Circumcision is a similar story. Jesus does not undo circumcision–or the thing circumcision represented–but rather fulfills it. Circumcision in the OT was a way of “marking the flesh” that you were one of the people of God. It was palpable just like the Promised Land was an actual land. And this had some obvious downsides. Just as the people of God needed more than just freedom from Egypt and more than just some new real estate, they also need more than just a mark on the bodies of their male offspring. Jesus doesn’t really talk about this very much, but Paul ends up making it clear how circumcision was a sign that was not enough in itself, needed to be fulfilled, and was fulfilled by Jesus. Romans 2…

25 For circumcision indeed is of value if you obey the law, but if you break the law, your circumcision becomes uncircumcision. 26 So, if a man who is uncircumcised keeps the precepts of the law, will not his uncircumcision be regarded as circumcision? 27 Then he who is physically uncircumcised but keeps the law will condemn you who have the written code and circumcision but break the law. 28 For no one is a Jew who is merely one outwardly, nor is circumcision outward and physical. 29 But a Jew is one inwardly, and circumcision is a matter of the heart, by the Spirit, not by the letter. His praise is not from man but from God.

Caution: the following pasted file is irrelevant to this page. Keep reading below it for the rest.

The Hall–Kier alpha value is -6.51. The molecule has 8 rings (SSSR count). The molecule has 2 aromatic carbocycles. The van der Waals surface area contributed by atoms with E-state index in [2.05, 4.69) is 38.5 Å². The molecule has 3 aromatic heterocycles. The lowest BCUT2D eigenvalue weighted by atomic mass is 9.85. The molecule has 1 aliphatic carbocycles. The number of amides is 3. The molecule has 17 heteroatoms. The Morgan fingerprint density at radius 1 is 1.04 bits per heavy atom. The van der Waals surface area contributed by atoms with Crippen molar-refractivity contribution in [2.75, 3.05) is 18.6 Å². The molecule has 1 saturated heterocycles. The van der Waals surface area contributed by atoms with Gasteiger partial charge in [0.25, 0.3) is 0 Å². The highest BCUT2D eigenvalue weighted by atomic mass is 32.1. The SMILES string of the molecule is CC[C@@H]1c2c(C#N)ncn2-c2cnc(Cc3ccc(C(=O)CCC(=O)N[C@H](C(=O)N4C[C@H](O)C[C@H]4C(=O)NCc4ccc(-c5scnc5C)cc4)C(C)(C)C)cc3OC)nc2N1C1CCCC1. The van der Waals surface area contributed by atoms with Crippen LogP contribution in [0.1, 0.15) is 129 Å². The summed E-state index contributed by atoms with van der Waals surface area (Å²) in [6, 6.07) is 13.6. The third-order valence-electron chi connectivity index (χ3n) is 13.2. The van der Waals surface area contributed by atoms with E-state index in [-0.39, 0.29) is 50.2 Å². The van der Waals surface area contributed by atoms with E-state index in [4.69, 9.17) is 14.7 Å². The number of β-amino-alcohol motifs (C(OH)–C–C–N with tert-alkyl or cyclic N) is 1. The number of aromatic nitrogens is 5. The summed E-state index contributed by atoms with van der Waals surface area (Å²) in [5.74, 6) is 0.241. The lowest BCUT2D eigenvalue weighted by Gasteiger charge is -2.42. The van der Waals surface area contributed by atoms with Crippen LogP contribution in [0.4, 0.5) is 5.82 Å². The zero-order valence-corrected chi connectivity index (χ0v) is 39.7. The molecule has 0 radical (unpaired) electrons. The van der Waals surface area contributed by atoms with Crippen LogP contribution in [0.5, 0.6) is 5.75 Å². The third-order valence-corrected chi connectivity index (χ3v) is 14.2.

Again, this is not exactly the un-doing of circumcision, as though it didn’t matter. No, it mattered A TON. It was what marked the people of God! But now the people of God were being declared and made into a new people by Christ. Not just their flesh, but their whole person. So how does circumcision become fulfilled in the practice of the Christian church? Baptism. This is why baptism is so important. Because it is circumcision of the heart. Again, in the Episcopal liturgy, when someone is baptized, the priest says, “You are sealed with the Holy Spirit and marked as Christ’s own forever.” That word “marked” is straight from the language of circumcision. Again, Paul in Colossians 2…

11 In him also you were circumcised with a circumcision made without hands, by putting off the body of the flesh, by the circumcision of Christ, 12 having been buried with him in baptism, in which you were also raised with him through faith in the powerful working of God, who raised him from the dead. 

So baptism becomes the cosmic/universal fulfillment of the OT’s mark of circumcision, universal even in the sense that it is applied to women and men alike! Pretty amazing. I hope that helps.